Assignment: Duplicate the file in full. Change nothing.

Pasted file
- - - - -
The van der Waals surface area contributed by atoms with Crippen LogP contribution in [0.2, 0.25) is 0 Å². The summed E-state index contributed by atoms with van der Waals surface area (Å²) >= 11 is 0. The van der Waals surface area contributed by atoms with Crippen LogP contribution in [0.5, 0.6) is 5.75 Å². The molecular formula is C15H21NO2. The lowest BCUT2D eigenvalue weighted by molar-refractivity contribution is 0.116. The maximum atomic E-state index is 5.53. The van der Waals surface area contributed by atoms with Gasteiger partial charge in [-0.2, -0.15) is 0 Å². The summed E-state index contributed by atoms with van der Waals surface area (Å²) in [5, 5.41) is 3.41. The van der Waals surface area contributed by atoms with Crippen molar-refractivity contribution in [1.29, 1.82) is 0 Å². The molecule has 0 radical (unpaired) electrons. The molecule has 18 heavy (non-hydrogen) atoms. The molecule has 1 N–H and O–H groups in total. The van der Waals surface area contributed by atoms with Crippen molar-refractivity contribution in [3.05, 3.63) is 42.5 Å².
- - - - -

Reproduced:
The van der Waals surface area contributed by atoms with Crippen LogP contribution in [0.2, 0.25) is 0 Å². The summed E-state index contributed by atoms with van der Waals surface area (Å²) >= 11 is 0. The van der Waals surface area contributed by atoms with Crippen LogP contribution in [0.5, 0.6) is 5.75 Å². The molecular formula is C15H21NO2. The lowest BCUT2D eigenvalue weighted by molar-refractivity contribution is 0.116. The maximum atomic E-state index is 5.53. The van der Waals surface area contributed by atoms with Gasteiger partial charge in [-0.2, -0.15) is 0 Å². The summed E-state index contributed by atoms with van der Waals surface area (Å²) in [5, 5.41) is 3.41. The van der Waals surface area contributed by atoms with Crippen molar-refractivity contribution in [1.29, 1.82) is 0 Å². The molecule has 0 radical (unpaired) electrons. The molecule has 18 heavy (non-hydrogen) atoms. The molecule has 1 N–H and O–H groups in total. The van der Waals surface area contributed by atoms with Crippen molar-refractivity contribution in [3.05, 3.63) is 42.5 Å².